Committee:

Daryl Moorhead, PhD (Committee Chair); Michael Weintraub, PhD (Committee Member); William Von Sigler, PhD (Committee Member); Margaret Carreiro, PhD (Committee Member); Jared DeForest, PhD (Committee Member)

Subjects:

Ecology; Environmental Science; Soil Sciences

Keywords:

Litter decomposition; extracellular enzyme; lignin; lignocellulose; DGGE; copiotrophic; oligotrophic; litter chemistry; microbial community; litter mixtures; Amynthas agrestis; urban-rural gradient; Guild Decomposition Model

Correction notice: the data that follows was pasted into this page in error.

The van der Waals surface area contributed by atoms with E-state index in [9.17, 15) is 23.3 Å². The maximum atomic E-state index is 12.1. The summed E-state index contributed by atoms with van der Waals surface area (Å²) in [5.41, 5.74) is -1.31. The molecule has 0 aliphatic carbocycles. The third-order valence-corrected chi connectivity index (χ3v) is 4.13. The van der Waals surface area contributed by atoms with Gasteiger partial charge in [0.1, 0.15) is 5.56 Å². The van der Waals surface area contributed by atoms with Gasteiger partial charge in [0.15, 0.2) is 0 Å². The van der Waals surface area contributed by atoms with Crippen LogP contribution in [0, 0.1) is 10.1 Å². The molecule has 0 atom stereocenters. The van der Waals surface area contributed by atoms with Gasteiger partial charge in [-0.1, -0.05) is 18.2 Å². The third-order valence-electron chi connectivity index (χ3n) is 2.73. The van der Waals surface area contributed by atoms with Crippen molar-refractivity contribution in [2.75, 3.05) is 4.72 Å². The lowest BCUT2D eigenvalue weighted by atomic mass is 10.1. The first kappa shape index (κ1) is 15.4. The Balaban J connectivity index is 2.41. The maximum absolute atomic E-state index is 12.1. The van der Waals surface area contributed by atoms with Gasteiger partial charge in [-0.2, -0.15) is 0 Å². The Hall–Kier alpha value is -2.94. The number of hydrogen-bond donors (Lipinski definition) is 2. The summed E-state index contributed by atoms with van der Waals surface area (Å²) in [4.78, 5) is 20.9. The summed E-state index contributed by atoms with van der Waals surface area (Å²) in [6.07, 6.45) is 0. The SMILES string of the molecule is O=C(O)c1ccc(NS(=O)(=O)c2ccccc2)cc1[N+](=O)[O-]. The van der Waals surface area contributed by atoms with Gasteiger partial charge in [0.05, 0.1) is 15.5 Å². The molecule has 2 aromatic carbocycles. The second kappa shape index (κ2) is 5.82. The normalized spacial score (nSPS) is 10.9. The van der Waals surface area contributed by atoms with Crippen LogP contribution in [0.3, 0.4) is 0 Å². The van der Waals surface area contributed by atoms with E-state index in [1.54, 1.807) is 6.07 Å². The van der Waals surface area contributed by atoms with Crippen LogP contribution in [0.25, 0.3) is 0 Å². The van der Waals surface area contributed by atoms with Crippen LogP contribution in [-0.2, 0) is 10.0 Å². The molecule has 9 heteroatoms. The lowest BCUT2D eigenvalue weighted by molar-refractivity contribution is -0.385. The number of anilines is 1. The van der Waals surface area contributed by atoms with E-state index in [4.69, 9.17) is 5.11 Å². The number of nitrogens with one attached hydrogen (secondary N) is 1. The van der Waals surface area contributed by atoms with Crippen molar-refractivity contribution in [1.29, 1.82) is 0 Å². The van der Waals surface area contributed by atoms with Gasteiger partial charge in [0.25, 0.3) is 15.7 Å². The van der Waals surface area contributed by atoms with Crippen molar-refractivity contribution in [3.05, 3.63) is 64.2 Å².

Waindim, MbuOn Unsteadiness in 2-D and 3-D Shock Wave/Turbulent Boundary Layer Interactions
Doctor of Philosophy, The Ohio State University, 2017, Aero/Astro Engineering